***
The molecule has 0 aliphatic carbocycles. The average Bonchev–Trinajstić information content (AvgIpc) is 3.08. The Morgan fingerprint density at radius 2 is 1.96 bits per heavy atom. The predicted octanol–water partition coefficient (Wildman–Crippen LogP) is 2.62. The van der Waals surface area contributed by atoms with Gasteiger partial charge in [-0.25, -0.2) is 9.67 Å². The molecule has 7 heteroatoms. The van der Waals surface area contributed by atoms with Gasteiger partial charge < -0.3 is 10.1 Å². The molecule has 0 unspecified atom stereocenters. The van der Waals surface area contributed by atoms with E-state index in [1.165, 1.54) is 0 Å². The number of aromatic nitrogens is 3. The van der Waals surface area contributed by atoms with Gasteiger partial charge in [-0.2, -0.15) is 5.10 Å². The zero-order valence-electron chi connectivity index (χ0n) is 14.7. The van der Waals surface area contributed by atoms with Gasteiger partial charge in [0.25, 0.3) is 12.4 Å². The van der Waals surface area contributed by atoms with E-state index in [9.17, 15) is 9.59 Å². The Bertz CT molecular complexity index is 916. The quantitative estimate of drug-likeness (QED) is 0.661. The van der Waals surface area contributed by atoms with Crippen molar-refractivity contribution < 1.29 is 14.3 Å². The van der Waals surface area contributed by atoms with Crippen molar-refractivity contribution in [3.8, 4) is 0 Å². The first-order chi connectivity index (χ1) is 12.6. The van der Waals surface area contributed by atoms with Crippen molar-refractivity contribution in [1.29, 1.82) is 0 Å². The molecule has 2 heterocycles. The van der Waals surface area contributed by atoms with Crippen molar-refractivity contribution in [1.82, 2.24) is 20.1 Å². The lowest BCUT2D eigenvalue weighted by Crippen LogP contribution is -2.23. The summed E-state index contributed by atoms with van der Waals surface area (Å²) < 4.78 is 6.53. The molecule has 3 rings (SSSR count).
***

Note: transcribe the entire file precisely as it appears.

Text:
The molecule has 0 aliphatic carbocycles. The average Bonchev–Trinajstić information content (AvgIpc) is 3.08. The Morgan fingerprint density at radius 2 is 1.96 bits per heavy atom. The predicted octanol–water partition coefficient (Wildman–Crippen LogP) is 2.62. The van der Waals surface area contributed by atoms with Gasteiger partial charge in [-0.25, -0.2) is 9.67 Å². The molecule has 7 heteroatoms. The van der Waals surface area contributed by atoms with Gasteiger partial charge < -0.3 is 10.1 Å². The molecule has 0 unspecified atom stereocenters. The van der Waals surface area contributed by atoms with E-state index in [1.165, 1.54) is 0 Å². The number of aromatic nitrogens is 3. The van der Waals surface area contributed by atoms with Gasteiger partial charge in [-0.2, -0.15) is 5.10 Å². The zero-order valence-electron chi connectivity index (χ0n) is 14.7. The van der Waals surface area contributed by atoms with Gasteiger partial charge in [0.25, 0.3) is 12.4 Å². The van der Waals surface area contributed by atoms with E-state index in [9.17, 15) is 9.59 Å². The Bertz CT molecular complexity index is 916. The quantitative estimate of drug-likeness (QED) is 0.661. The van der Waals surface area contributed by atoms with Crippen molar-refractivity contribution < 1.29 is 14.3 Å². The van der Waals surface area contributed by atoms with Crippen molar-refractivity contribution in [3.8, 4) is 0 Å². The first-order chi connectivity index (χ1) is 12.6. The van der Waals surface area contributed by atoms with Crippen molar-refractivity contribution in [1.29, 1.82) is 0 Å². The molecule has 2 heterocycles. The van der Waals surface area contributed by atoms with Crippen molar-refractivity contribution in [1.82, 2.24) is 20.1 Å². The lowest BCUT2D eigenvalue weighted by Crippen LogP contribution is -2.23. The summed E-state index contributed by atoms with van der Waals surface area (Å²) < 4.78 is 6.53. The molecule has 3 rings (SSSR count).